I was trying to come up with a topic for today’s post, and chatting with Amanda about it, we discussed, as we so often do these days, the Hugo process. It’s getting a lot of publicity, far outside the normal realm of things, but I don’t want to fatigue our readers here about it by talking about nothing but the ups and downs of one topic. Yesterday there was a *facepalm* moment, one that left me commenting that the person making the gaffe was like nothing so much as a blinkered donkey, set to work on a narrow path. He can’t see anything besides what is right in front of him, and he’s learned from long experience that if he turns his head to either side, his master’s whip, or the bites of the gadflies, sting him. So it’s easier for him to simply proclaim that his path is the only one, and that only the people who are on his path are “more educated and self-consciously cosmopolitan.” And this self-declared cosmopolitan plods on, declaring that everything he can’t see, doesn’t exist.
But it did give me an idea for this post. I’d planned to talk about science in the news, and I’m still going to do that, but I want you to play along with me. Let’s pop into this box, and think from the inside, outside the box.
What is Hard Science Fiction?
Calvin would no doubt insist it was the stuff that kept him looking at a dictionary every few words, had NO exploding spaceships, and was probably assigned by a teacher. Hobbes would trot out the definition that it is fiction wherein the science used is solely the provenance of what we can extrapolate from known science.
So that means no Faster than Light ships, right? Well, at one point, we could absolutely state that FTL travel was impossible, broke the universal laws of physics, and was strictly the tool of lazy storytellers who wanted to explore space without those inconvenient time lags. Now, there are inklings, nothing solid yet, but certainly theories that this isn’t going to always be the case.
Coming back closer-in to near Earth and building those space ships, or maybe that underwater city, we find that recent strides in metallurgy bring light steel into the realm of possibility. What else could we transmogrify from this metal? What other metals could we transform with the ability to manipulate an alloy on a nanoscale?
What if we really could penetrate the ‘brane to reach another universe? How many almost-like-us-but slightly different worlds are there? A few scientists are getting ready to detect particles that come from one of those theoretical worlds. Sure, a photon or a neutron isn’t a fully functional human body but hey! what if through manipulation of those particles, we could communicate with the other side?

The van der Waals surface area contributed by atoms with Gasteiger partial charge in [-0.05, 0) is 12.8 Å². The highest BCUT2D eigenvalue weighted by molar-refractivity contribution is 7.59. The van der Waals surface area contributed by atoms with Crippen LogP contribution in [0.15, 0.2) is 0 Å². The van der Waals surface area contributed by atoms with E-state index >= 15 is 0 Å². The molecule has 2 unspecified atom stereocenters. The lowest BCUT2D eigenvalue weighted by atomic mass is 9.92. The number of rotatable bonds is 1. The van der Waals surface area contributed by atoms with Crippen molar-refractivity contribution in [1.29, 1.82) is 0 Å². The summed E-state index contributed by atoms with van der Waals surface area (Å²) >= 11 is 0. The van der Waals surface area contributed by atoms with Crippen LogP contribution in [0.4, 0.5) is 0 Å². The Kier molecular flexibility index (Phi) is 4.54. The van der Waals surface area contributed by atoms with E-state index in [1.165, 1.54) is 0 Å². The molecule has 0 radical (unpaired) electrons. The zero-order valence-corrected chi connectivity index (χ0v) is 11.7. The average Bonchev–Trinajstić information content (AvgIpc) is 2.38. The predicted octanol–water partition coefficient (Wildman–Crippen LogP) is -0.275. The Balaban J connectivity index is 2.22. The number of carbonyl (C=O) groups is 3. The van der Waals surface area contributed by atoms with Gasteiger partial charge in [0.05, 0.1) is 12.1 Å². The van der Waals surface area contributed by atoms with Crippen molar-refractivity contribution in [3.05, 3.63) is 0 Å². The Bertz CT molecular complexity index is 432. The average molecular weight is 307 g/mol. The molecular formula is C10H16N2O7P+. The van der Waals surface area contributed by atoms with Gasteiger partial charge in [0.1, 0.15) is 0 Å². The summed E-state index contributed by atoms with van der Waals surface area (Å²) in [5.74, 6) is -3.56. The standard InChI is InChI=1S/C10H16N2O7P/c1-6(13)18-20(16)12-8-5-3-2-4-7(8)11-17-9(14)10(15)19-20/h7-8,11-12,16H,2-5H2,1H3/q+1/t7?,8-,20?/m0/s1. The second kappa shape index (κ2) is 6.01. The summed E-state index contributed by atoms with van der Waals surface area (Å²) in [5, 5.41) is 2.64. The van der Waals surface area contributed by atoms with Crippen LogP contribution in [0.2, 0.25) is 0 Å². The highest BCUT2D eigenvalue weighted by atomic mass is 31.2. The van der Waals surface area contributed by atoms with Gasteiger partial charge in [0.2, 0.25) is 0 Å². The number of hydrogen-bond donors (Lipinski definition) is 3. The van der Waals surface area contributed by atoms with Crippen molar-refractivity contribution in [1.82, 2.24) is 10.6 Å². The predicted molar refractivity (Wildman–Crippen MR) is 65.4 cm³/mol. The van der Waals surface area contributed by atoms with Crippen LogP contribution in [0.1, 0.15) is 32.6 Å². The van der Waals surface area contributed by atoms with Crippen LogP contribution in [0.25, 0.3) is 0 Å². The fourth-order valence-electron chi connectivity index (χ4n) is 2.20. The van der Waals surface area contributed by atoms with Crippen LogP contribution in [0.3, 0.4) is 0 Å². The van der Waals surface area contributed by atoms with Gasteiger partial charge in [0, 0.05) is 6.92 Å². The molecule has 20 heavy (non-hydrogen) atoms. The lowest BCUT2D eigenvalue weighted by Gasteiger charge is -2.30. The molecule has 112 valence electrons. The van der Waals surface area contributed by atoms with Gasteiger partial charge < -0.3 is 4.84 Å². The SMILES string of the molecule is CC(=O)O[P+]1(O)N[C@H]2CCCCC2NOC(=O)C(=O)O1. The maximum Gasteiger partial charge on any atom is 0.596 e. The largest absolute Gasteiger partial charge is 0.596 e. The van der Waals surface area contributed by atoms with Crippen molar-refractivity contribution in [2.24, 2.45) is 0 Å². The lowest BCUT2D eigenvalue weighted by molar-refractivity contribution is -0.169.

We’re pretty sure, right now, that there are no bug-eyed aliens out there. Pretty sure. So, at the moment, your hard SF novel probably shouldn’t have aliens in it. But on the other hand, if you are writing the war of the future, who are you going to go to for snappy, relevant quotes and wisdom on how to fight (and win)? For one blogger, that man is not Sun Tzu, but Heinlein’s Starship Troopers.
Not so fast with that no aliens assertion. Where is all this unknown DNA in the NYC subway system coming from? For that matter, if you swab your nose, why is it that you will find a fair proportion of ‘dark matter genes’ up there?
We watched a video in my genetics class last week about ‘breeding out disease,’ which purports to show the future in which an embryo’s genes could be rewritten, or at the very least, tested and culled before the child was allowed to develop into full life. What sort of future would we engineer for ourselves? As far as writing hard science, when it comes to genetics the sky is currently the limit. Especially when you have research professors who gleefully proclaim “I don’t care if it’s right or wrong, it’s cool!”
And here, in the softest, squishiest science of them all, we find an interesting study on, well, bias. “All of which raises the question, “To what extent is research on politicized topics in social psychology, psychology, and the social sciences distorted by political bias?” Or, put differently, how much does political bias lead us to entirely unjustified and invalid conclusions?” And while we’re wading in the squishy (you are wearing tall boots, right? Rubber ones?) there is this to consider: what are the ramifications of the social science experiments people have been carrying out on themselves for the last six decades or so? “My mother’s feminist principles coloured every aspect of my life. As a little girl, I wasn’t even allowed to play with dolls or stuffed toys in case they brought out a maternal instinct. It was drummed into me that being a mother, raising children and running a home were a form of slavery. Having a career, travelling the world and being independent were what really mattered according to her.”
Oh, wait, where did that bowl of soup come from?
In summary, I wanted to say this. You don’t have to be a scientist to write Hard SF. You just need an active imagination, a
very large cardboard box good decent research skills, and a talking stuffed tiger probably wouldn’t hurt, either. the internet. Which was also at one time, in a story. A Logic Named Joe, if I recall correctly.